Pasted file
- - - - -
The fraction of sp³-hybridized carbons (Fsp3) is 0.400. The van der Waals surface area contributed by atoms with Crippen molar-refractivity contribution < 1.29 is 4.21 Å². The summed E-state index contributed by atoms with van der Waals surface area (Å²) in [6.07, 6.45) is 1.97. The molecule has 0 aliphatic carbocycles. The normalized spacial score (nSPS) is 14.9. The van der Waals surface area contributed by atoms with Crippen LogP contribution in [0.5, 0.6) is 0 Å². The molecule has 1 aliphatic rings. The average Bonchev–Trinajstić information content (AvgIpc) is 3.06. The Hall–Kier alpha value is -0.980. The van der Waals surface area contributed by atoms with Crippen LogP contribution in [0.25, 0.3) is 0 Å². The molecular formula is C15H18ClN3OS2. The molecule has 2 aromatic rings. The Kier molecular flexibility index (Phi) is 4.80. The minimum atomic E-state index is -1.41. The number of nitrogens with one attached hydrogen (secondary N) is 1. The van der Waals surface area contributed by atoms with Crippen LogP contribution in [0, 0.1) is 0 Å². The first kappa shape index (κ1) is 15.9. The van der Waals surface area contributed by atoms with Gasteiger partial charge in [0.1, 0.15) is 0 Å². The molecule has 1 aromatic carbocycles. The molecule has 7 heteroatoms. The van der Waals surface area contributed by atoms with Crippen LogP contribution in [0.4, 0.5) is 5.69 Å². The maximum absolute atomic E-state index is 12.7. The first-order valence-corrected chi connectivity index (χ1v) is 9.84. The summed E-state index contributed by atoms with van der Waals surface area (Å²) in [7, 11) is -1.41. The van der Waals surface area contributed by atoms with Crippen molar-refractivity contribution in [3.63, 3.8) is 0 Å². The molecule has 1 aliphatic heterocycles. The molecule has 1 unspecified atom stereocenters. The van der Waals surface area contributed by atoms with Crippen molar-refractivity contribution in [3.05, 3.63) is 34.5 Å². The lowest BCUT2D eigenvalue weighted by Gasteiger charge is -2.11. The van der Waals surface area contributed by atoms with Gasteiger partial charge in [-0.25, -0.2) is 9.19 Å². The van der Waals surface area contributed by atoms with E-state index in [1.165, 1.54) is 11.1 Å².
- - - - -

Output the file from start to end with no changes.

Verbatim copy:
The fraction of sp³-hybridized carbons (Fsp3) is 0.400. The van der Waals surface area contributed by atoms with Crippen molar-refractivity contribution < 1.29 is 4.21 Å². The summed E-state index contributed by atoms with van der Waals surface area (Å²) in [6.07, 6.45) is 1.97. The molecule has 0 aliphatic carbocycles. The normalized spacial score (nSPS) is 14.9. The van der Waals surface area contributed by atoms with Crippen LogP contribution in [0.5, 0.6) is 0 Å². The molecule has 1 aliphatic rings. The average Bonchev–Trinajstić information content (AvgIpc) is 3.06. The Hall–Kier alpha value is -0.980. The van der Waals surface area contributed by atoms with Crippen LogP contribution in [0.25, 0.3) is 0 Å². The molecular formula is C15H18ClN3OS2. The molecule has 2 aromatic rings. The Kier molecular flexibility index (Phi) is 4.80. The minimum atomic E-state index is -1.41. The number of nitrogens with one attached hydrogen (secondary N) is 1. The van der Waals surface area contributed by atoms with Crippen LogP contribution in [0, 0.1) is 0 Å². The first kappa shape index (κ1) is 15.9. The van der Waals surface area contributed by atoms with Gasteiger partial charge in [0.1, 0.15) is 0 Å². The molecule has 1 aromatic carbocycles. The molecule has 7 heteroatoms. The van der Waals surface area contributed by atoms with Crippen LogP contribution in [0.4, 0.5) is 5.69 Å². The maximum absolute atomic E-state index is 12.7. The first-order valence-corrected chi connectivity index (χ1v) is 9.84. The summed E-state index contributed by atoms with van der Waals surface area (Å²) in [7, 11) is -1.41. The van der Waals surface area contributed by atoms with Crippen molar-refractivity contribution in [3.63, 3.8) is 0 Å². The molecule has 1 aliphatic heterocycles. The molecule has 1 unspecified atom stereocenters. The van der Waals surface area contributed by atoms with Crippen molar-refractivity contribution in [3.05, 3.63) is 34.5 Å². The lowest BCUT2D eigenvalue weighted by Gasteiger charge is -2.11. The van der Waals surface area contributed by atoms with Gasteiger partial charge in [-0.25, -0.2) is 9.19 Å². The van der Waals surface area contributed by atoms with E-state index in [1.165, 1.54) is 11.1 Å².